Meredith Gore is an associate professor of fisheries and wildlife with a joint appointment in the Department of Fisheries and Wildlife and the School of Criminal Justice.
August 28, 2014
Meredith Gore is an associate professor of fisheries and wildlife with a joint appointment in the Department of Fisheries and Wildlife and the School of Criminal Justice. She is a social scientist working not only to improve the effectiveness of environmental governance but also reduce risk to people and the environment. She has traveled multiple times to Madagascar for research and to teach a study abroad course.
Looking back on my busy week, I realized that my itinerary to some degree illustrates why I do what I do to protect the biodiversity of Madagascar. I’ve had the good fortune to collaborate with Malagasy civil society group Alliance Voahary Gasy on a participatory risk-mapping workshop in Manopana, Madagascar, held a press conference with 40 Malagasy journalists, given an anti-corruption workshop in the capital city of Antananarivo, and met with the president, faculty, and students at the University of Toamasina.
In less than two weeks, I’ve traveled more than 400 kilometers by truck, ferry (loosely defined), and by foot over unpaved national roads with killer potholes; given guest lectures in English that have been translated into Malagasy, French and German; viewed a stockpile of illegally harvested rosewood, recently confiscated by authorities; and sampled a delicious array of “mof balls” (variations of fried bread served all over the country).
During my stay, the status of biodiversity conservation in Madagascar was covered by Thomas Friedman with the New York Times. He was in Madagascar while I was here and published two provocative editorials, “Maybe in America" and “What is News?"
Declining natural resources in Madagascar, as elsewhere, have huge implications for human well being, and natural resources are being exploited at alarmingly increasing rates around this beautiful country. Madagascar is considered the “hottest biodiversity hotspot” and is often at the frontlines of this issue.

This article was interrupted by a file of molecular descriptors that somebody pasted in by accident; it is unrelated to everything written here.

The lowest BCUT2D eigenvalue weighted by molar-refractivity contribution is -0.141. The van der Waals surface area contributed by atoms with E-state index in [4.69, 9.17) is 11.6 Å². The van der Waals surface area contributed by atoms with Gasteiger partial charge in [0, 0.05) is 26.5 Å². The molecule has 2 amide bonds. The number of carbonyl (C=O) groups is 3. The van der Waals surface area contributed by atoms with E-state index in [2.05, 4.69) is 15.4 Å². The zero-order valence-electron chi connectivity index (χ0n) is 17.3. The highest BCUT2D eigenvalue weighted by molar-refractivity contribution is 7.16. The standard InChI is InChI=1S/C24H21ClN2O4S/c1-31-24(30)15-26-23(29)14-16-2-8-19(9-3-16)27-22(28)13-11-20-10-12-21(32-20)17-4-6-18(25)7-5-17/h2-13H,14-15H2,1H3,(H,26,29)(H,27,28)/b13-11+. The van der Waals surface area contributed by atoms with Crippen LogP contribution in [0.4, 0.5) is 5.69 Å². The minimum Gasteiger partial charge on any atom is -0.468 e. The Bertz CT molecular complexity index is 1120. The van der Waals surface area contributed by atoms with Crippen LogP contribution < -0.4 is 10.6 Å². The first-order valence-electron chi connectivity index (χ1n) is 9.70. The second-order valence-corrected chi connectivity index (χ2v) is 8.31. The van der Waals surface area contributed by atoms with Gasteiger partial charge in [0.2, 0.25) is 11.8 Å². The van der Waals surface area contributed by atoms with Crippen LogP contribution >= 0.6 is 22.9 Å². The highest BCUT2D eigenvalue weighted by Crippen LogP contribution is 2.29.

The question I’m often asked, though, is why am I here and why does MSU care about the people and biodiversity of Madagascar? I tell people I’m interested in understanding how the natural resource declines serve as a cause and a consequence of crime.
Madagascar’s precious hardwood stocks of rosewood, ebony, and pallisander are being illegally exploited and, according to a recent UN report, are helping to finance international terrorist cells. This and other types of environmental crime, such as the illegal trade in the critically endangered ploughshare tortoise abroad for the exotic pet trade, undermine sustainable development investments and activities.
On this, my fifth visit to Madagascar since 2008, I’m working to help characterize the human dimensions of natural resource exploitation and improve the efficacy of natural resource governance.
Other years, I have taught a study abroad course for MSU. This trip, as a Global Research Fellow, MSU supported my travel to enhance my research connections and capacity, pursue extramural funding for my work, and build capacity to contribute to MSU’s interdisciplinary teaching in conservation criminology. It has been a really busy and fulfilling trip; what an honor to be able to collaborate with such motivated Malagasy conservationists!